Lender’s Mortgage Insurance can be a significant expense, particularly for more expensive properties and therefore should be included in any budget to acquire a property. The example that we have used above, whilst the premium is significant, it is not large. If we were to look at a $1million property and we wanted to borrow $950,000 (LVR of 95%) then with a large borrowing and a high LVR, the premium for the LMI is also going to be high, maybe between $38,000 and $45,000. The LMI premium generally comprises a percentage of the loan amount and a percentage of the property value that you are borrowing.

Lender’s Mortgage Insurance as we have said is not like other insurances and this is shown when it comes to selecting an insurance company. To be more accurate, if you want to deal with a particular company, and you have very limited choice, then you need to find a financial institution that insures with that insurance company. The paperwork for the LMI is undertaken by the bank as part of the loan approval process and will require the mortgage insurer to assess and approve your loan. Some things that the mortgage insurer looks for in an application is stable employment history, perfect credit history, good savings history and now, with the introduction of credit scoring in Australia, a good credit score.

Borrowers with little borrowing experience generally look at interest rates when choosing a lender but just as it can be is a rather short-sighted approach to choosing a lender for an inexperienced borrower, it can be very costly when it comes to borrowing with LMI. There is no regularly published premium rates for LMI readily available for an investor and rates vary depending on such things as the lenders, the size of the loan, the deposit etc. Unless you are using a good finance broker who will know which lenders they should approach in your situation, it is worth making enquiries with different banks to see what the interest, fees and LMI charges are likely to be. If a bank has a Delegated Underwriting Authority (DUA) or an Open Policy with the mortgage insurer, that bank is able to approve loans on behalf of the mortgage insurer and may approve a loan that the insurer may have declined or asked more questions about.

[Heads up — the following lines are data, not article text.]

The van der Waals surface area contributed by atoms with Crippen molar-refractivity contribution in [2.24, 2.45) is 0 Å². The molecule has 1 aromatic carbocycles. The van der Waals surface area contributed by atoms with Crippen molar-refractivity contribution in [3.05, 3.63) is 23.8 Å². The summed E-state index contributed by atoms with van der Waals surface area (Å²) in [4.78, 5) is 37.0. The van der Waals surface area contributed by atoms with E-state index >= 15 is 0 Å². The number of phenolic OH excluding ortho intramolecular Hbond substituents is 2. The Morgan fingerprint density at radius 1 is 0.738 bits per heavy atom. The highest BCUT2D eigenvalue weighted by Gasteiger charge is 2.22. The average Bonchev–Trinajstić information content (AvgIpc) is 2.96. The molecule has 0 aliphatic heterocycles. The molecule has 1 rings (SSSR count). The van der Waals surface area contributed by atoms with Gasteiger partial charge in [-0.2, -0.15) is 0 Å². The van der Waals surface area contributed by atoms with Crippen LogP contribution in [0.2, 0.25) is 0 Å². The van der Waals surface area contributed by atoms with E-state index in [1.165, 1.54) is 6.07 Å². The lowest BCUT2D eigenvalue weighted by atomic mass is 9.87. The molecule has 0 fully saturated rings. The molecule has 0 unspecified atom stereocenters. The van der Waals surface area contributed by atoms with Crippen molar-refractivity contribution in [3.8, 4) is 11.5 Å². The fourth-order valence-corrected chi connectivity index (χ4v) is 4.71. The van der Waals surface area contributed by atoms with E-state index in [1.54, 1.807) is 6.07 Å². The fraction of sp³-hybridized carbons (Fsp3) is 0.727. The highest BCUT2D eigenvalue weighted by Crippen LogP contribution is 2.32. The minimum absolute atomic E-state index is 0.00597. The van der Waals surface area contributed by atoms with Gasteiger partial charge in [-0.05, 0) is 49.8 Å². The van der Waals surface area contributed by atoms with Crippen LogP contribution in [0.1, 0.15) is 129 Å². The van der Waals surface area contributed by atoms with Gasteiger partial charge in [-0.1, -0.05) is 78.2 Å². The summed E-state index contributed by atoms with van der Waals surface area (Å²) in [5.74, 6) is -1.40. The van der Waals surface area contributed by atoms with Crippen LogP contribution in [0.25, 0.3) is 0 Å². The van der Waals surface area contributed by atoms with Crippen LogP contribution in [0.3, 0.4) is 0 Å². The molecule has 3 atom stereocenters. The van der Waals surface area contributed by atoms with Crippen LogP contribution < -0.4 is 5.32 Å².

Remember, Lender’s Mortgage Insurance protects the lender not you the borrower if you through accident, illness, loss of employment are unable to make your repayments. It is different from loan protection insurance or mortgage protection insurance which does cover the borrower in the event that you are unable to meet your loan repayments.

Loan to Value ratio and Lenders Mortgage Insurance are just two of over 2000 terms that we have included in our book, Its My Time: The A-Z of Property and Financial Terms, available in good libraries, bookshops like Readings or from our website.